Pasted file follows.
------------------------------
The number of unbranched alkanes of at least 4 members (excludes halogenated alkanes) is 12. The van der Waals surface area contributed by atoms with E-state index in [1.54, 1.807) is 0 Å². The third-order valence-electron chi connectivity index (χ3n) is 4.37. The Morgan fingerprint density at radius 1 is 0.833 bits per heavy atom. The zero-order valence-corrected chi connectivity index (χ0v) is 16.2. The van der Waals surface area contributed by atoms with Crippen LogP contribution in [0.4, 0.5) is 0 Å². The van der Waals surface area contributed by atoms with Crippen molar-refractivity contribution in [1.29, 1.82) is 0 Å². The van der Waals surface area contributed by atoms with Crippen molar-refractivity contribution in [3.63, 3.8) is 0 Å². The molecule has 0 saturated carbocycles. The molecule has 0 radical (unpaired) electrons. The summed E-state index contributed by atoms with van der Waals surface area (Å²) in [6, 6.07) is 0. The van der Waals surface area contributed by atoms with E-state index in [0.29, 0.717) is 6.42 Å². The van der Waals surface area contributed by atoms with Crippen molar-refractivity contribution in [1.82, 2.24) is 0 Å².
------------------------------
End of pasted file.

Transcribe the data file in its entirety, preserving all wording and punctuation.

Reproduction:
The number of unbranched alkanes of at least 4 members (excludes halogenated alkanes) is 12. The van der Waals surface area contributed by atoms with E-state index in [1.54, 1.807) is 0 Å². The third-order valence-electron chi connectivity index (χ3n) is 4.37. The Morgan fingerprint density at radius 1 is 0.833 bits per heavy atom. The zero-order valence-corrected chi connectivity index (χ0v) is 16.2. The van der Waals surface area contributed by atoms with Crippen LogP contribution in [0.4, 0.5) is 0 Å². The van der Waals surface area contributed by atoms with Crippen molar-refractivity contribution in [1.29, 1.82) is 0 Å². The van der Waals surface area contributed by atoms with Crippen molar-refractivity contribution in [3.63, 3.8) is 0 Å². The molecule has 0 saturated carbocycles. The molecule has 0 radical (unpaired) electrons. The summed E-state index contributed by atoms with van der Waals surface area (Å²) in [6, 6.07) is 0. The van der Waals surface area contributed by atoms with E-state index in [0.29, 0.717) is 6.42 Å². The van der Waals surface area contributed by atoms with Crippen molar-refractivity contribution in [1.82, 2.24) is 0 Å².